The Deep Security team released support today for identity provider integration using SAML 2.0. When you integrate Deep Security with your identity provider, you no longer need to manage users, passwords, and MFA tokens in Deep Security. By offloading user management to your identity provider, you can also use features like password strength / change enforcement, one-time password (OTP), and two-factor / multi-factor authentication (2FA/MFA) with your existing policies. We have tested Deep Security SAML integration with Microsoft Windows Active Directory Federation Services (ADFS), Okta, PingOne, and Shibboleth.

This article will help you integrate your ADFS server with Deep Security. I’ve tested the instructions with ADFS 4.0 (Windows Server 2016), but you can set up the same configuration with older versions of ADFS back to ADFS 2.0.

You can follow the instructions in this article today if you have an account on Deep Security as a Service, Trend Micro’s hosted Deep Security solution. SAML support is coming soon to the AWS Marketplace and software releases starting with Deep Security 10.1.

Create a SAML Identity Provider and roles in Deep Security

The Deep Security Help Center has a great SAML single sign-on configuration article that will walk you through the steps to set up Deep Security to trust your ADFS server. You’ll need the federation metadata file from your ADFS server, which you can get from https://<your ADFS server name>/FederationMetadata/2007-06/FederationMetadata.xml.

Adding Deep Security as a relying party in ADFS

This is a quick-start blog post, so I won’t get into a lot of detail. There’s a link at the bottom of the article if you want the full reference documentation.

In this example we’ll use the user’s email address as the Deep Security user name (RoleSessionName in Deep Security SAML-speak).

We’re also going to use a handy trick here that lets us use Active Directory groups to manage the role claims that we issue. This trick uses two custom rules, one to extract the Active Directory group information and the second to transform the group information into claims.

To make this work, you’ll need to have a naming convention where your Active Directory group names can be transformed into Deep Security roles. In this example, we’ll use Active Directory group names in the format TMDS-<tenant ID>-<role name>, so TMDS-0123456789-READONLY would be transformed to the URN for the Deep Security role urn:tmds:identity:us-east-ds-1:0123456789:role/ADFS-READONLY.

To create these AD groups, you’ll need the identity provider and role URNs from the Create a SAML Identity Provider and roles in Deep Security procedure described earlier.

We’ll also create a rule that includes a PreferredLanguage claim that takes its value from the preferredLanguage LDAP attribute. This is optional and won’t do any harm if you don’t have this attribute set, but it can be handy if you have a diverse user base.

Finally, we’ll create a rule that includes a SessionDuration claim limiting the user’s sessions to a maximum of eight hours (28800 seconds). This claim attribute is also optional, and the Deep Security administrator can further limit session duration if they want.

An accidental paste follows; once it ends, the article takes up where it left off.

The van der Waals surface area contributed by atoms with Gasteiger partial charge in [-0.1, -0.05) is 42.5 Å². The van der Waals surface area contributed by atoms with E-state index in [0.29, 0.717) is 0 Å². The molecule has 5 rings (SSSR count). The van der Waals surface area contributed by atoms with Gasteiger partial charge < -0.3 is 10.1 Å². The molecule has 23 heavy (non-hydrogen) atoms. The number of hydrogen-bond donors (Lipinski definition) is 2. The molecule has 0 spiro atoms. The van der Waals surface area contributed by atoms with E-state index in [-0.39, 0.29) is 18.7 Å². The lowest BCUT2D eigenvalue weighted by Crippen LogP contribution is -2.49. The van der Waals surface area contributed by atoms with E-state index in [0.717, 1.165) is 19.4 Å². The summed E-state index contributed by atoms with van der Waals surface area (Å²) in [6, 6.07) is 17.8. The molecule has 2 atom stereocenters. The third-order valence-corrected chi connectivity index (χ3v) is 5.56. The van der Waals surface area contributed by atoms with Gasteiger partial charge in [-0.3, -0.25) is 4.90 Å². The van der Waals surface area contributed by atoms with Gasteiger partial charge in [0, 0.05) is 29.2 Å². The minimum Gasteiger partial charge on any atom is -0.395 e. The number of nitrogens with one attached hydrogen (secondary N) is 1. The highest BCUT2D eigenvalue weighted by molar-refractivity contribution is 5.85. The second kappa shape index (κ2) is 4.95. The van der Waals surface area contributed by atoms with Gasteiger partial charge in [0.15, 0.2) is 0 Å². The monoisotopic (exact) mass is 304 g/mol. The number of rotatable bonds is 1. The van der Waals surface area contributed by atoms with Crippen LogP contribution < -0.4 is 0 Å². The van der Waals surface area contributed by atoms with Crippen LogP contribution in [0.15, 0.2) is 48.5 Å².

Microsoft provides an ADFS Powershell cmdlet that lets you completely configure everything we need in a single command. Run this as admin on your ADFS server to set up Deep Security as a Service as a relying party for your ADFS. If you’re trying to integrate your own Deep Security installation, replace the Name and MetadataURL parameter values, and check to make sure the URNs in the Roles rule match what you have.

[bs_icon name=”glyphicon glyphicon-warning-sign”] Always read Powershell scripts carefully and make sure you understand what they do before running them. Also, be wary of copy & paste attacks! Always paste into a text editor and review what you’ve copied there before running the script.

Add-AdfsRelyingPartyTrust -Name 'Trend Micro Deep Security as a Service' -MetadataURL '' -IssuanceAuthorizationRules '@RuleTemplate="AllowAllAuthzRule" => issue(Type = "", Value="true");' -IssuanceTransformRules '@RuleTemplate = "LdapClaims"
@RuleName = "RoleSessionName"
c:[Type == "", Issuer == "AD AUTHORITY"]
 => issue(store = "Active Directory", types = (""), query = ";mail;{0}", param = c.Value);

@RuleName = "Get AD Groups"
c:[Type == "", Issuer == "AD AUTHORITY"]
 => add(store = "Active Directory", types = ("http://temp/variable"), query = ";tokenGroups;{0}", param = c.Value);

@RuleName = "Roles"
c:[Type == "http://temp/variable", Value =~ "(?i)^TMDS-([^d]+)"]
 => issue(Type = "", Value = RegExReplace(c.Value, "TMDS-([^d]+)-", "urn:tmds:identity:us-east-ds-1:$1:saml-provider/ADFS,urn:tmds:identity:us-east-ds-1:$1:role/ADFS-"));

@RuleName = "Session Duration"
 => issue(Type = "", Value = "28800");

@RuleTemplate = "LdapClaims"
@RuleName = "Preferred Language"
c:[Type == "", Issuer == "AD AUTHORITY"]
 => issue(store = "Active Directory", types = (""), query = ";preferredLanguage;{0}", param = c.Value);'

That’s it!

Well, close to, anyway. You’ll still need to set up groups in Active Directory that match the pattern you defined (in the examples above, TMDS-<tenant ID>-<role name>) and assign users to those groups, but then you’re done!